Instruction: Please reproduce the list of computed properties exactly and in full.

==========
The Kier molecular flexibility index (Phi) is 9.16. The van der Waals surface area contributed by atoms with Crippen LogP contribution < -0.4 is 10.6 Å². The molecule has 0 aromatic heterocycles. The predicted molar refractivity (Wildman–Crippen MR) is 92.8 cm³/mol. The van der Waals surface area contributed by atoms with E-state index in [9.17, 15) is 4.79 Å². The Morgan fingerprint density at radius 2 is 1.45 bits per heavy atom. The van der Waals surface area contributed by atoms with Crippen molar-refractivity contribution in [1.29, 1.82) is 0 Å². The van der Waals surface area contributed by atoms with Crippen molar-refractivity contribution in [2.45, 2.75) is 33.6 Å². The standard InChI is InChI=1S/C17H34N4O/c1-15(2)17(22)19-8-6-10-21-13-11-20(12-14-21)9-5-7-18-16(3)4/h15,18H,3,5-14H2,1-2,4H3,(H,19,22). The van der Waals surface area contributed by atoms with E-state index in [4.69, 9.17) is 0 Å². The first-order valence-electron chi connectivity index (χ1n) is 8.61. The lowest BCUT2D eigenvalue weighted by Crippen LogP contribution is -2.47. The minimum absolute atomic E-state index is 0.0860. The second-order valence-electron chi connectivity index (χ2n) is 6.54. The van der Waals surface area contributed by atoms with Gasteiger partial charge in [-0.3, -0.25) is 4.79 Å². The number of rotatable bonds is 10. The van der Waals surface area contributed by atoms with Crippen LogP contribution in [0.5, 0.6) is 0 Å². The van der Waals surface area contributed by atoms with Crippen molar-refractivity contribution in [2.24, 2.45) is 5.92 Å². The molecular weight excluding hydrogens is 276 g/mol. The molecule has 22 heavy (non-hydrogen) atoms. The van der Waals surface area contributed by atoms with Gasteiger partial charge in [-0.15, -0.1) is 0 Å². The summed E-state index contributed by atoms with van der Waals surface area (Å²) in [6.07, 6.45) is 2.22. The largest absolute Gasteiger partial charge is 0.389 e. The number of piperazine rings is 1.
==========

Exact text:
The Kier molecular flexibility index (Phi) is 9.16. The van der Waals surface area contributed by atoms with Crippen LogP contribution < -0.4 is 10.6 Å². The molecule has 0 aromatic heterocycles. The predicted molar refractivity (Wildman–Crippen MR) is 92.8 cm³/mol. The van der Waals surface area contributed by atoms with E-state index in [9.17, 15) is 4.79 Å². The Morgan fingerprint density at radius 2 is 1.45 bits per heavy atom. The van der Waals surface area contributed by atoms with Crippen molar-refractivity contribution in [1.29, 1.82) is 0 Å². The van der Waals surface area contributed by atoms with Crippen molar-refractivity contribution in [2.45, 2.75) is 33.6 Å². The standard InChI is InChI=1S/C17H34N4O/c1-15(2)17(22)19-8-6-10-21-13-11-20(12-14-21)9-5-7-18-16(3)4/h15,18H,3,5-14H2,1-2,4H3,(H,19,22). The van der Waals surface area contributed by atoms with E-state index in [4.69, 9.17) is 0 Å². The first-order valence-electron chi connectivity index (χ1n) is 8.61. The lowest BCUT2D eigenvalue weighted by Crippen LogP contribution is -2.47. The minimum absolute atomic E-state index is 0.0860. The second-order valence-electron chi connectivity index (χ2n) is 6.54. The van der Waals surface area contributed by atoms with Gasteiger partial charge in [-0.3, -0.25) is 4.79 Å². The number of rotatable bonds is 10. The van der Waals surface area contributed by atoms with Crippen LogP contribution in [0.5, 0.6) is 0 Å². The van der Waals surface area contributed by atoms with Crippen molar-refractivity contribution in [2.24, 2.45) is 5.92 Å². The molecular weight excluding hydrogens is 276 g/mol. The molecule has 22 heavy (non-hydrogen) atoms. The van der Waals surface area contributed by atoms with Gasteiger partial charge in [-0.15, -0.1) is 0 Å². The summed E-state index contributed by atoms with van der Waals surface area (Å²) in [6.07, 6.45) is 2.22. The largest absolute Gasteiger partial charge is 0.389 e. The number of piperazine rings is 1.